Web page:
Tue, Apr

Ventura Blvd. Businesses Cry Out for Help Amid Rising Crime and Homelessness

VALLEY BUSINESS - Cruising down Ventura Blvd. on a sunny day with light traffic, signals turning green one after another, and good tunes on the radio, one can feel teleported back to a different era in Los Angeles—perhaps the era of Mayor Reardon and Tom Bradley, a simpler safer time. The Blvd. still looks intact with the many enticing shops and restaurants, some of which have been there for three or four decades. The illusion of normalcy is everywhere. The reality is quite a bit different.

Many shopkeepers and restaurants have major problems daily with drug addicts, the mentally ill, and criminals. They constantly battle theft, vandalism, and unwanted elements brazenly barging in, disrupting the ordinary course of business, and frightening customers. Most of these boulevard mainstay restauranteurs and shop-keeps feel abandoned by Nithya Rahman in Council District 4. They are frustrated beyond belief at the lack of police intervention and media attention.

Cristy Vega, owner of Casa Vega, has put herself front and center and has become a de facto spokesperson for the problems encountered on Ventura Blvd. Casa Vega, her family's restaurant, which opened in 1956, has become an institution and is a Los Angeles landmark restaurant in Sherman Oaks. Casa Vega has won a James Beard Award for being a classic American restaurant. This establishment has been serving Hollywood celebrities and locals since its humble beginnings and is under attack from the premeditated deteriorating social order in Los Angeles.

The social contract has been turned upside down after the municipal elections in 2020 and COVID-19. The election of District Attorney George (decriminalized everything) Gascón, Proposition 47, and Nithya Raman Councilwoman (Democratic Socialist of America) for District 4 paved the way for a stunning breakdown in law and order and creating a consequence-free zone for drug use and larceny.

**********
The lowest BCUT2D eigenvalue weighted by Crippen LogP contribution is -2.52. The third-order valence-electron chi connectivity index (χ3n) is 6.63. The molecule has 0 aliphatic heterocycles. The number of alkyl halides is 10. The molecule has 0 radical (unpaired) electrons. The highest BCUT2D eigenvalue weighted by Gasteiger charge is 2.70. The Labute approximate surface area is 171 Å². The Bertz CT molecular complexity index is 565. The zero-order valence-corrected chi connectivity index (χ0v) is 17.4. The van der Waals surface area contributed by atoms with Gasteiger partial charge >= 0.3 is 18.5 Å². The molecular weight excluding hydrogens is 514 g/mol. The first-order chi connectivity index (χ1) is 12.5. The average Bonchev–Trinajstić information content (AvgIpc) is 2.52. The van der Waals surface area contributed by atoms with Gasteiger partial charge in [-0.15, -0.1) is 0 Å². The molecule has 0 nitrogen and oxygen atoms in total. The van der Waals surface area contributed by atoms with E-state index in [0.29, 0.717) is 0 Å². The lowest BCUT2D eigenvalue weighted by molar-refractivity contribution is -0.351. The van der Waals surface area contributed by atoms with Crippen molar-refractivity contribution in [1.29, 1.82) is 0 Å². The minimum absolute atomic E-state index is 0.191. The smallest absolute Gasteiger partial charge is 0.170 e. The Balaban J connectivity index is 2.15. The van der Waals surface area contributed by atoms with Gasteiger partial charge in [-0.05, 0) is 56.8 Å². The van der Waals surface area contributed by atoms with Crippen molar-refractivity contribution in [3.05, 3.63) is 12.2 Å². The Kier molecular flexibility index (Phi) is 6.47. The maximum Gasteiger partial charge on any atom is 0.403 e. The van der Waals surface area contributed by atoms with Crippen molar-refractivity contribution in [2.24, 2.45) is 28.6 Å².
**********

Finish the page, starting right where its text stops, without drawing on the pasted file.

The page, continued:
When Casa Vega reopened during the COVID-19 lockdown as an outside dining facility, they put up a tent like many other restaurants in the valley and resumed their business. But the restaurant site had been taken over by a homeless encampment. So, Christie did what all of us would do: she called Nithya Raman's office in Council District 4 and asked for help. Christie called 20, maybe 30 times; she sent emails asking for help but was ignored. She and her sons became homeless bouncers because every night after the restaurant closed, the indigents would come back under the tent, rip down her lights, and plug in their electronic devices, only to have to be chased away again the following day. Her dedicated staff has been assaulted and threatened by vagrants. A busboy had his facial bones broken when a salsa cup was thrown at him. Another employee was stabbed by a homeless person when getting off the bus at the stop in front of her restaurant. The police response to these life-threatening incidents was untimely and ineffective.

The restaurant has been subject to incredible amounts of vandalism. A distraught homeless man destroyed the front fountain, the electrical cabinet was broken into a vandalizing, and liquids spilled in there, which almost caused a fire. Her parking lot was so fouled by human filth that they had to dig up the parking lot and lay new asphalt. The restaurant has been broken into 11 times after closing as thieves look for a safe, cash, and other valuables to abscond with.